Riley's Presentation at the IOM: "Antimicrobial Resistance: A Problem Without Borders"

Professor Margaret Riley presented a talk at The Institute of Medicines 2014 Richard & Hinda Rosenthal Symposium, in Washington DC. The Symposium explored the current and future impact of antimicrobial resistance, implications for our nation's health and that of the world, and obstacles and successes in the development of solutions and steps to mitigate this global public health challenge.

The Symposium was presented by The Institute of Medicine's Executive Office Board and covered a range of topics from: Health Care Workforce, Health Services, Coverage, Access, Public Health, Quality and Patient Safety.

Using UTI (urinary tract infection) as a model case, Riley and colleagues investigated the use of bacteriocin toxins as a potential treatment method. These antimicrobial molecules have been found to be effective against UTI-causing bacteria while being non-toxic to human cells.

The full video presentation appearing on The Institute of Medicines, of The National Academies, can be accessed here.

Dumont Named Vice Provost for Academic Affairs

Biology professor Elizabeth (Betsy) Dumont has been named vice provost for Academic Affairs by Provost Katherine Newman, who announced the appointment in a Sept. 25 broadcast e-mail. The appointment is effective immediately.

“She will be joining my team to work on a wide range of important projects, ranging from critical aspects of faculty development, to streamlining the process of laboratory renovation/hiring/budget alignment, to leading the AQUAD review process, and representing our campus to the Five College Consortium,” said Newman.

A member of the biology faculty since 2001, Dumont leads a lab that focuses on the evolution of form and function in mammals, particularly as it is expressed in the dietary adaptations of bats. She also undertakes field studies of feeding behavior in the wild. Since 2010, Dumont has directed the graduate program in organismic and evolutionary biology.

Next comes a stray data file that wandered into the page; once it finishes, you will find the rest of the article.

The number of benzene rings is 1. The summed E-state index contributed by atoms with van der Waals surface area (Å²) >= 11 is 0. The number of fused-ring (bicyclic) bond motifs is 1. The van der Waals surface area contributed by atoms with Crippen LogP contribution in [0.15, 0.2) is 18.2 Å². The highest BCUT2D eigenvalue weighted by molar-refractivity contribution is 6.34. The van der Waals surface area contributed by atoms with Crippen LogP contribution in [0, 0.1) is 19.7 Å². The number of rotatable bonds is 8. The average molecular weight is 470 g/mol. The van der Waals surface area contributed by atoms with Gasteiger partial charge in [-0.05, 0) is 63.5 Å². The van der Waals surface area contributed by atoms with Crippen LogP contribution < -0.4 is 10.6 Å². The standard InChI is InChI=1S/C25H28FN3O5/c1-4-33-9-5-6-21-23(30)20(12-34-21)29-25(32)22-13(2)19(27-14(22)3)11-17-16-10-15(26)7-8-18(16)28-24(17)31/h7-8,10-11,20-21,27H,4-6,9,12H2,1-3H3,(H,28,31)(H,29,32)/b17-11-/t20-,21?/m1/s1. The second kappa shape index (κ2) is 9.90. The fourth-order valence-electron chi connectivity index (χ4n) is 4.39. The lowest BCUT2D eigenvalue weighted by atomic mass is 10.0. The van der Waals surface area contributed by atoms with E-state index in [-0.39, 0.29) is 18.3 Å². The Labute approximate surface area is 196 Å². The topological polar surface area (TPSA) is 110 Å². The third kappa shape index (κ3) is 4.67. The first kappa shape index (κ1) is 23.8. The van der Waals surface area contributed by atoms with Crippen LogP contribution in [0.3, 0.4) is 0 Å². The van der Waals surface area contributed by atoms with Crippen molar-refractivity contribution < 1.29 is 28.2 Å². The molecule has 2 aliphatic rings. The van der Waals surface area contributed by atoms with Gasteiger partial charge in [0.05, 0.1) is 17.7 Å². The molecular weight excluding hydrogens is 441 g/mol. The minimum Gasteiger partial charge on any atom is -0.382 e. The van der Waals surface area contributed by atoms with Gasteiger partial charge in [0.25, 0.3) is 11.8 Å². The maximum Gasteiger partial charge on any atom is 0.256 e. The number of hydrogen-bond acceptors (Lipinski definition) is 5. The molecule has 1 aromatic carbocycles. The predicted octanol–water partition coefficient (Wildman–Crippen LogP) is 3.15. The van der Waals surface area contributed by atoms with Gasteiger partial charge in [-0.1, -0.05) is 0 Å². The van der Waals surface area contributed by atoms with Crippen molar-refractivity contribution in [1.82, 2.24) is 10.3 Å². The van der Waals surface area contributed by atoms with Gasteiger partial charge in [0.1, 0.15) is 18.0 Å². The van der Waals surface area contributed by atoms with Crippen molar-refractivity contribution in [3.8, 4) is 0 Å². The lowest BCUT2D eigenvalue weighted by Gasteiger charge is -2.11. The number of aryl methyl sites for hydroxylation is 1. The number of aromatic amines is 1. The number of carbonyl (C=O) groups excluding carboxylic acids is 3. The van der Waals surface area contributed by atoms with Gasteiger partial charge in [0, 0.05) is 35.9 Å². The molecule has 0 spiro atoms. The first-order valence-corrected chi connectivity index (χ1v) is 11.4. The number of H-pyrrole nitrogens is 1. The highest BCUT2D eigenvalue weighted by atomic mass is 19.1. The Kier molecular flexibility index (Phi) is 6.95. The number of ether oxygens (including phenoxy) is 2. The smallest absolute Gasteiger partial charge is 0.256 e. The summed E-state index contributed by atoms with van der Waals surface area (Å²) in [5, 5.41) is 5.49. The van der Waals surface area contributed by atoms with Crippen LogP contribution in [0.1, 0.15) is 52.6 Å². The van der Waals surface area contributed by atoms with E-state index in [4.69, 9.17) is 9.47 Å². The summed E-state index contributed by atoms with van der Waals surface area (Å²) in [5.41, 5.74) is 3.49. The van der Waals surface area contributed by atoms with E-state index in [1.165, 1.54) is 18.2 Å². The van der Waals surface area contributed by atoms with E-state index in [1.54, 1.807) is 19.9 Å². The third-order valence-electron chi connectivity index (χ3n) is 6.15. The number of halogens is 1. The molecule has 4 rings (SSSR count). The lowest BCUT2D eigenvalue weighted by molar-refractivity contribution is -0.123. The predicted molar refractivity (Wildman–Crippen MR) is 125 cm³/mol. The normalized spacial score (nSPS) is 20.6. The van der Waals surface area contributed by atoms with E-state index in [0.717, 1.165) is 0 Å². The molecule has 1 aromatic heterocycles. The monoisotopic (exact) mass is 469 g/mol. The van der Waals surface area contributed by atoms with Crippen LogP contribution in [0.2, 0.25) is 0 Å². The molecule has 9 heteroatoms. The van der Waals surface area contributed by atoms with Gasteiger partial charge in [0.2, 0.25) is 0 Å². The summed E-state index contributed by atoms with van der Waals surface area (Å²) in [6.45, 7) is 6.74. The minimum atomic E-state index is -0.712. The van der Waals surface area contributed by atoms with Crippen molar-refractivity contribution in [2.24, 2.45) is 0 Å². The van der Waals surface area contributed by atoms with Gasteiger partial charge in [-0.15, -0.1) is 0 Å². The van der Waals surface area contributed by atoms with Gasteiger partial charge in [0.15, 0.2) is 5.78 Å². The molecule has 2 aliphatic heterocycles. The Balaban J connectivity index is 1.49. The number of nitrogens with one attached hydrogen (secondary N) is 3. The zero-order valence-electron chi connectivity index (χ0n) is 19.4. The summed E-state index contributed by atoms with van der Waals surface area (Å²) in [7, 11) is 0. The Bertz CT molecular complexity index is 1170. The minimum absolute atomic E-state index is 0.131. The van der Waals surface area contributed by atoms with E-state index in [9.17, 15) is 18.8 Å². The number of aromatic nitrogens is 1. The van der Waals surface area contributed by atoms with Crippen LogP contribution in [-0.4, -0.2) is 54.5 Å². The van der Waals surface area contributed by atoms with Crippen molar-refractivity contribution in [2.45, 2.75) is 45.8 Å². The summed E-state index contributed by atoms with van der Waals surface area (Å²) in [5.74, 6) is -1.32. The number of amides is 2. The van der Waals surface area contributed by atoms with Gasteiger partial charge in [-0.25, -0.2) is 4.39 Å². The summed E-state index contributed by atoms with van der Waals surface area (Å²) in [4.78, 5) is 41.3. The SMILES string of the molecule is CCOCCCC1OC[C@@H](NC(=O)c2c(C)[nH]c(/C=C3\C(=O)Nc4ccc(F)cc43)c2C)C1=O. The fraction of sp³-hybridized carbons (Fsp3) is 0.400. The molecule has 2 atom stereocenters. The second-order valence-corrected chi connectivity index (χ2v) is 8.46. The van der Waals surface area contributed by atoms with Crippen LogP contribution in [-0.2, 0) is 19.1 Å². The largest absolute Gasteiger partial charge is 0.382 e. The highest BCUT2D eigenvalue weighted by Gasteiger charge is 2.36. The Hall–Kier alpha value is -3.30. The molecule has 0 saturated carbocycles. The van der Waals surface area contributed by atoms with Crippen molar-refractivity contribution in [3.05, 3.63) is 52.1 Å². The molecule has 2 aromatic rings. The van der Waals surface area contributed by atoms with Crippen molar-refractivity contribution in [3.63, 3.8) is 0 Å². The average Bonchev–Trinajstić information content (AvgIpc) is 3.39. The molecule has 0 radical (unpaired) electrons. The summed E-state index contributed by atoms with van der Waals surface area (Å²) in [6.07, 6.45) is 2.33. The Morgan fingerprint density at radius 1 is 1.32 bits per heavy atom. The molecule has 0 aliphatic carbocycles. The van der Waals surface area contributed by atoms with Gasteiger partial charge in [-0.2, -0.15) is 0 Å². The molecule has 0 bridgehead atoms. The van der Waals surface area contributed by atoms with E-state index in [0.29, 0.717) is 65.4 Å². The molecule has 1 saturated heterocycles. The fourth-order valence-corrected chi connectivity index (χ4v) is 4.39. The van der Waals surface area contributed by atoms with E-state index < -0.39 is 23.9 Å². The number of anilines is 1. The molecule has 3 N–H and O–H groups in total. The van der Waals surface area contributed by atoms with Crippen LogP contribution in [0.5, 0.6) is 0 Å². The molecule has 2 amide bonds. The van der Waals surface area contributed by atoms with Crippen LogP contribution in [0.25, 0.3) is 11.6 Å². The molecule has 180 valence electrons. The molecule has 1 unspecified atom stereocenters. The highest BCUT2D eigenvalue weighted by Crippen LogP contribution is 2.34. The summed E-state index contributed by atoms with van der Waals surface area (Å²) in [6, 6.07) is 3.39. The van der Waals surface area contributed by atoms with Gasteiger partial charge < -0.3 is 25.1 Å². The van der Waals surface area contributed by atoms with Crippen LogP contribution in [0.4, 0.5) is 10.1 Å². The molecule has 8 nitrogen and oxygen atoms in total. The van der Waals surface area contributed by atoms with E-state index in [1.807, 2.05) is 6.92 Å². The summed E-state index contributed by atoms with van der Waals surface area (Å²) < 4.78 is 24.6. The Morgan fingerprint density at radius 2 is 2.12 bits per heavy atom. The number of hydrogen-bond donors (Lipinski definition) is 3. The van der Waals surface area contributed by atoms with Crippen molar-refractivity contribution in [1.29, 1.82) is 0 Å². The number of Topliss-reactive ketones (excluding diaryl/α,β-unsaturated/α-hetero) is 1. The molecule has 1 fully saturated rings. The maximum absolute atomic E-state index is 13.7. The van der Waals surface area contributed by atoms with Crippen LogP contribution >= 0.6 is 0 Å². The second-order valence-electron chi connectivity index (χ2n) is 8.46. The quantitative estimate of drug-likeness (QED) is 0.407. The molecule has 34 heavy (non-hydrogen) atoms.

“In keeping with my taste in scholar/administrators as key partners, she will continue to run her lab and her impressive research agenda,” added Newman. “Moreover, she will complete the work she began on the leadership side in the College of Natural Sciences, working to enhance the interdisciplinary doctoral programs. But she will quickly ramp up to the many organizational reforms we are working on in the Provost’s Office.”

The UMass News & Media article, is available here.

Richmond Honored with Meritorious Teaching Award in Herpetology

Alan Richmond, senior lecturer in the biology department, received the Meritorious Teaching Award in Herpetology from the American Society of Ichthyologists and Herpetologists during the Joint Meeting of Ichthyologists and Herpetologists held July 30 to Aug. 3 in Chattanooga, Tenn.

The national award recognizes sustained commitment to superior teaching effectiveness and mentoring of students in the area of herpetology. Richmond has taught herpetology to scores of students, several of whom have gone on to successful careers in the field. One former student said Richmond’s “talents as an inspiring teacher extend beyond the classroom, and those students that have taken the opportunity to work with him as work-study students or on independent study or honor projects have found the experience to be professionally rewarding.”

In addition to herpetology, Richmond teaches courses on the “Biology of Marine Vertebrates,” “Comparative Anatomy” and “Vertebrate Collections Management.”

Outside of the classroom Richmond is widely recognized as an expert on New England frogs, salamanders, snakes and turtles and was instrumental in creating the Massachusetts Herpetological Atlas. He is also the curator of herpetology for the campus’ Natural History Collections.

The UMass News & Media article, written by Daniel J. Fitzgibbons, is available here.

Irschick and Collegues Improve Geckskin

Geckskin, a revolutionary super-adhesive developed by a team of researchers at the University of Massachusetts Amherst, has recently undergone further improvement. This adhesive, which could originally hold up to 700 pounds on a smooth surface, has been redesigned to be able to adhere to drywall, wood, glass, and metal. The redesigned mainly focused on mimicking the "draping adhesion" found in the Gecko's skin-tendon-bone system, allowing for further versatility.

The UMass news release about this work, written by Janet Lathrop, can be accessed here.

Baskin Awarded Marie Curie Fellowship by European Union for Research in UK

Biology professor Tobias Baskin has been awarded a Marie Curie International Incoming Fellowship from the European Union to support his sabbatical leave at the Centre for Plant Integrative Biology at the University of Nottingham in the United Kingdom for the 2014-15 academic year.

The UMass news release about the award can be accessed here.